The findings of this study offer additional insight into the success of EPA regulations in air-quality control, whose main aim was to reduce levels of air pollutants including PM2.5. Not only have these regulations seen decreases in AOD over the source regions, but as shown here also resulted in a reduction of AOD beyond the source regions of air pollutants. A reduction in aerosol loading is expected to bring about changes in clouds over the North Atlantic via complex aerosol–cloud interactions. Impacts may range from altering the direct radiation received at the surface to modifying precipitation intensity/location, cloud morphology, and ultimately the TOA radiation budget. Further studies are warranted to investigate these impacts of changing aerosol loading on clouds and radiation from a climate perspective, both in the North Atlantic region as well as others around the world that may also exhibit long-term trends in aerosol loading.

Acknowledgments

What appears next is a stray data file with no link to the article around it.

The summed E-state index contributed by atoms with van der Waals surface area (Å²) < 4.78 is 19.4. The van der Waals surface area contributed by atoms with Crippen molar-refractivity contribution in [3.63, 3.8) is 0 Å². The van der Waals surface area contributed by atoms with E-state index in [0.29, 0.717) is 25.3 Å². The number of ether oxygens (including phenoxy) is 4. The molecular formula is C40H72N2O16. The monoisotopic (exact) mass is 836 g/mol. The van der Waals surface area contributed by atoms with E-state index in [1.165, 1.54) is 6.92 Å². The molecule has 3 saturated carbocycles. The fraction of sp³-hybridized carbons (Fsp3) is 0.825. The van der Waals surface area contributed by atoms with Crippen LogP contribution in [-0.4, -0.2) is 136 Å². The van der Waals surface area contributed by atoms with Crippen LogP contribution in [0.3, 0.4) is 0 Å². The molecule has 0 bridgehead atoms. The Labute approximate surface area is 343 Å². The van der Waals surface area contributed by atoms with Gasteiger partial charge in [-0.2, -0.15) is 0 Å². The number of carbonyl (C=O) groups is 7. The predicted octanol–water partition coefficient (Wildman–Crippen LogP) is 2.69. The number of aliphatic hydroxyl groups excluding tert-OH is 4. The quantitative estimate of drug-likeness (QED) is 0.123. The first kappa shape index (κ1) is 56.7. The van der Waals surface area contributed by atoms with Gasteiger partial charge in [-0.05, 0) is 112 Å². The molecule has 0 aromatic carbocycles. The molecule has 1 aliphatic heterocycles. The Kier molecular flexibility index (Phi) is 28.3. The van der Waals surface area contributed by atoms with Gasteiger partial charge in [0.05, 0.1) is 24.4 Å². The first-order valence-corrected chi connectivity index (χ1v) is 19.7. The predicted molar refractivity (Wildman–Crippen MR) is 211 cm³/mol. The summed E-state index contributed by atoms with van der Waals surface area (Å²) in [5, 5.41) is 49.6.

The authors would like to acknowledge Dr. Rob Levy of the MODIS Aerosol Team for valuable discussions as well as Dr. Mian Chin for providing access to the high-resolution GOCART simulation used presently. MERRA atmospheric reanalysis data were acquired from NASA’s Goddard Earth Sciences (GES) Data and Information Services Center (DISC). We also thank the Principal Investigators of the AERONET network for maintaining and allowing access to their data. Finally, IMPROVE is a collaborative association of state, tribal, and federal agencies and international partners. The U.S. EPA is the primary funding source, with contracting and research support from the National Park Service. The Air Quality Group at the University of California, Davis, is the central analytical laboratory, with ion analysis provided by Research Triangle Institute, and carbon analysis provided by Desert Research Institute. The authors also thank two anonymous reviewers for their helpful comments. This research is supported by the grants of NSF (AGS1534670), NSFC (91544217), and MOST (2013CB955804).